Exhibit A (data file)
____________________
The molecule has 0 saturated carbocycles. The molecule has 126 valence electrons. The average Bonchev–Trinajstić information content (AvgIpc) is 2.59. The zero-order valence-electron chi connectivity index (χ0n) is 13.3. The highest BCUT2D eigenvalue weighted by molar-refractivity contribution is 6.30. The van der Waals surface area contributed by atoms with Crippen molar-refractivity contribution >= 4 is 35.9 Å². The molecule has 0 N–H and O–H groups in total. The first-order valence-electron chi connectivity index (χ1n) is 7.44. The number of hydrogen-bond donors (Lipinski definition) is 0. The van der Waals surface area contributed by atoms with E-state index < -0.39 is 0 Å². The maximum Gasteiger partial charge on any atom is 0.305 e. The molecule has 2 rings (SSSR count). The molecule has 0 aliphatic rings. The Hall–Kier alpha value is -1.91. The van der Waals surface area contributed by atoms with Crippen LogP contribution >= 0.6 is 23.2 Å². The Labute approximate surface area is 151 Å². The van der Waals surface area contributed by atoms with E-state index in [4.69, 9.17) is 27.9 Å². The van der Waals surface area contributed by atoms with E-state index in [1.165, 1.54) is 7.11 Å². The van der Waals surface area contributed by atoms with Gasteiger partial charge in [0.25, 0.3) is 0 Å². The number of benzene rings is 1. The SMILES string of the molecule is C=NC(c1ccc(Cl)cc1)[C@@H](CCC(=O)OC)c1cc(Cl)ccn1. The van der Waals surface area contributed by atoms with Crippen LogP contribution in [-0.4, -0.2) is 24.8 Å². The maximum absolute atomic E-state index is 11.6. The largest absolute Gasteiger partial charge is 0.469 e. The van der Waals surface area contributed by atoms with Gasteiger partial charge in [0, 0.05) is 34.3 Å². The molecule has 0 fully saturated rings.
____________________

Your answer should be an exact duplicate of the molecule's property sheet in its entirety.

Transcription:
The molecule has 0 saturated carbocycles. The molecule has 126 valence electrons. The average Bonchev–Trinajstić information content (AvgIpc) is 2.59. The zero-order valence-electron chi connectivity index (χ0n) is 13.3. The highest BCUT2D eigenvalue weighted by molar-refractivity contribution is 6.30. The van der Waals surface area contributed by atoms with Crippen molar-refractivity contribution >= 4 is 35.9 Å². The molecule has 0 N–H and O–H groups in total. The first-order valence-electron chi connectivity index (χ1n) is 7.44. The number of hydrogen-bond donors (Lipinski definition) is 0. The van der Waals surface area contributed by atoms with E-state index < -0.39 is 0 Å². The maximum Gasteiger partial charge on any atom is 0.305 e. The molecule has 2 rings (SSSR count). The molecule has 0 aliphatic rings. The Hall–Kier alpha value is -1.91. The van der Waals surface area contributed by atoms with Crippen LogP contribution >= 0.6 is 23.2 Å². The Labute approximate surface area is 151 Å². The van der Waals surface area contributed by atoms with E-state index in [4.69, 9.17) is 27.9 Å². The van der Waals surface area contributed by atoms with E-state index in [1.165, 1.54) is 7.11 Å². The van der Waals surface area contributed by atoms with Gasteiger partial charge in [0.25, 0.3) is 0 Å². The number of benzene rings is 1. The SMILES string of the molecule is C=NC(c1ccc(Cl)cc1)[C@@H](CCC(=O)OC)c1cc(Cl)ccn1. The van der Waals surface area contributed by atoms with Crippen LogP contribution in [-0.4, -0.2) is 24.8 Å². The maximum absolute atomic E-state index is 11.6. The largest absolute Gasteiger partial charge is 0.469 e. The van der Waals surface area contributed by atoms with Gasteiger partial charge in [0, 0.05) is 34.3 Å². The molecule has 0 fully saturated rings.